weaky

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English[edit]

Alternative forms[edit]

Etymology[edit]

From English dialectal *weak (moist, moisture) +‎ -y. *Weak derives from Middle English *weke, *wak, *wok, from Old Norse vǫkr (moist, damp, wet) and Old Norse vǫkvi, vǫkva (moisture, juice), from Proto-Germanic *wakwaz (moist) and *wakwô, *wakwijô (moisture, wetness, open water, icehole), from Proto-Indo-European *wogʷ- (wet). Cognate with Scots wak, wakke, waik (moist, damp, wet", also "moisture, wetness), Middle Dutch wac (flexible, liquid, moist, soft), Modern Dutch wak (ice-hole, blowhole), Middle Low German wake (hole in the ice, open water in the ice), Swedish vak (hole in the ice), Icelandic vökur (moist), Icelandic vökvi, vökva (fluid), Latin ūmeō (be wet, moist, damp, verb). Compare also voky, woky.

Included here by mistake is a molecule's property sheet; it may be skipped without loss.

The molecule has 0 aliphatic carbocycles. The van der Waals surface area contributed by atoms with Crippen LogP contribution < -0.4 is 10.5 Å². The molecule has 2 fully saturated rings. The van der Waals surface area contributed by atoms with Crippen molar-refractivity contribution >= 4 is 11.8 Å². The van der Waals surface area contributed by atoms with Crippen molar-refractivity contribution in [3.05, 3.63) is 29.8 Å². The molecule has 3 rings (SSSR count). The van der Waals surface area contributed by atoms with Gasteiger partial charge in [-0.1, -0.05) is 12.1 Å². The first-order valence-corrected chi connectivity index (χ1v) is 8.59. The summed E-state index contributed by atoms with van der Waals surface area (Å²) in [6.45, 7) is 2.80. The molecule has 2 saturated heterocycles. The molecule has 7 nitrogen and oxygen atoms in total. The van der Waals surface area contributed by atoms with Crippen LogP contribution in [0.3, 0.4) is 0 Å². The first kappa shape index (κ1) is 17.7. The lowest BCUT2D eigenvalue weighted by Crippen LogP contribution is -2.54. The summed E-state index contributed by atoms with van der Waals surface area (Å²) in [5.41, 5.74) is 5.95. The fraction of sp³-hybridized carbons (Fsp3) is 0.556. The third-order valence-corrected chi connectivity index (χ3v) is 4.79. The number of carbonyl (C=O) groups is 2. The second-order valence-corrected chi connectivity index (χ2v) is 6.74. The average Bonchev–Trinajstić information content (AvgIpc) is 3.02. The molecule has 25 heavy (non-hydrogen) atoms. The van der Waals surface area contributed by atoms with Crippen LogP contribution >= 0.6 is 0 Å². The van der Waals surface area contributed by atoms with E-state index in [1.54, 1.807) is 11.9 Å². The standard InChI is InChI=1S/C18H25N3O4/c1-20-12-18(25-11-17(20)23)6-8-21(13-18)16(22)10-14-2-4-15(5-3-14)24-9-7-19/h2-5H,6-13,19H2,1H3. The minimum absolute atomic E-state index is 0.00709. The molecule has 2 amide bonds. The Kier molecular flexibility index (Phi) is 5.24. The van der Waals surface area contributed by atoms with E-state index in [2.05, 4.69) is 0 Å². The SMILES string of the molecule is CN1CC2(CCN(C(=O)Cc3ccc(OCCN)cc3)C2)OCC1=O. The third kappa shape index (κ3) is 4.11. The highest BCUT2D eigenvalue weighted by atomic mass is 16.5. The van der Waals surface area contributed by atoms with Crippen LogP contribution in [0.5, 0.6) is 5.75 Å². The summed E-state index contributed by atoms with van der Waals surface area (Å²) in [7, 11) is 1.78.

Pronunciation[edit]

Adjective[edit]

weaky (comparative weakier, superlative weakiest)

  1. (Britain dialectal, Northern England, Scotland) Moist; damp; clammy.
  2. (Britain dialectal, Northern England, Scotland) Juicy; mellow.
  3. (Britain dialectal, Northern England, Scotland) Watery.
  4. (Britain dialectal, Northern England, Scotland) Pliant; soft.

Derived terms[edit]

Anagrams[edit]